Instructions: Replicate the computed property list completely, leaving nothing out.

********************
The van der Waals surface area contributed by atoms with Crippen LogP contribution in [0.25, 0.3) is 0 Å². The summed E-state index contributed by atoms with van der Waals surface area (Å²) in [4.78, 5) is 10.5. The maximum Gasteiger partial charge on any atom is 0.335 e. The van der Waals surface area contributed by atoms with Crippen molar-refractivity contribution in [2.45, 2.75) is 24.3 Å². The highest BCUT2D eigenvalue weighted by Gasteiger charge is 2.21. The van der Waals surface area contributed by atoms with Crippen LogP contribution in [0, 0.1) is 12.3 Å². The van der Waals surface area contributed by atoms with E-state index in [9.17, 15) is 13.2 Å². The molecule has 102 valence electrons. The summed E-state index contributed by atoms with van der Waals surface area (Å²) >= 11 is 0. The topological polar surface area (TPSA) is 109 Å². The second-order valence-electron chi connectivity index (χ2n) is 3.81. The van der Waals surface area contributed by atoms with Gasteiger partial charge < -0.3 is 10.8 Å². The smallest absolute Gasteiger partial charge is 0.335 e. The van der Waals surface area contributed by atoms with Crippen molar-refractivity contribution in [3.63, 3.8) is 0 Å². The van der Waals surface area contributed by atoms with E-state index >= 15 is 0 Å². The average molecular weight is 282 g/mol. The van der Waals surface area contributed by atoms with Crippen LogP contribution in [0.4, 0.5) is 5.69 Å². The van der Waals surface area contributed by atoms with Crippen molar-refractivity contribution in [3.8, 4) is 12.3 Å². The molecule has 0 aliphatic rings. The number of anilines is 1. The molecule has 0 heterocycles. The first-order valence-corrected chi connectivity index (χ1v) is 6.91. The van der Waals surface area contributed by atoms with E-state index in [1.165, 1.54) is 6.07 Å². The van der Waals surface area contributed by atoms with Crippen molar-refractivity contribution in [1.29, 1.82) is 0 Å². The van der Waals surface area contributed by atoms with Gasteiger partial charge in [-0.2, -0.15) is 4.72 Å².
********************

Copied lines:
The van der Waals surface area contributed by atoms with Crippen LogP contribution in [0.25, 0.3) is 0 Å². The summed E-state index contributed by atoms with van der Waals surface area (Å²) in [4.78, 5) is 10.5. The maximum Gasteiger partial charge on any atom is 0.335 e. The van der Waals surface area contributed by atoms with Crippen molar-refractivity contribution in [2.45, 2.75) is 24.3 Å². The highest BCUT2D eigenvalue weighted by Gasteiger charge is 2.21. The van der Waals surface area contributed by atoms with Crippen LogP contribution in [0, 0.1) is 12.3 Å². The van der Waals surface area contributed by atoms with E-state index in [9.17, 15) is 13.2 Å². The molecule has 102 valence electrons. The summed E-state index contributed by atoms with van der Waals surface area (Å²) >= 11 is 0. The topological polar surface area (TPSA) is 109 Å². The second-order valence-electron chi connectivity index (χ2n) is 3.81. The van der Waals surface area contributed by atoms with Gasteiger partial charge < -0.3 is 10.8 Å². The smallest absolute Gasteiger partial charge is 0.335 e. The van der Waals surface area contributed by atoms with Crippen molar-refractivity contribution in [3.63, 3.8) is 0 Å². The van der Waals surface area contributed by atoms with E-state index >= 15 is 0 Å². The average molecular weight is 282 g/mol. The van der Waals surface area contributed by atoms with Crippen LogP contribution in [0.4, 0.5) is 5.69 Å². The van der Waals surface area contributed by atoms with Crippen molar-refractivity contribution in [3.8, 4) is 12.3 Å². The molecule has 0 aliphatic rings. The number of anilines is 1. The molecule has 0 heterocycles. The first-order valence-corrected chi connectivity index (χ1v) is 6.91. The van der Waals surface area contributed by atoms with E-state index in [1.165, 1.54) is 6.07 Å². The van der Waals surface area contributed by atoms with Crippen molar-refractivity contribution in [1.29, 1.82) is 0 Å². The van der Waals surface area contributed by atoms with Gasteiger partial charge in [-0.2, -0.15) is 4.72 Å².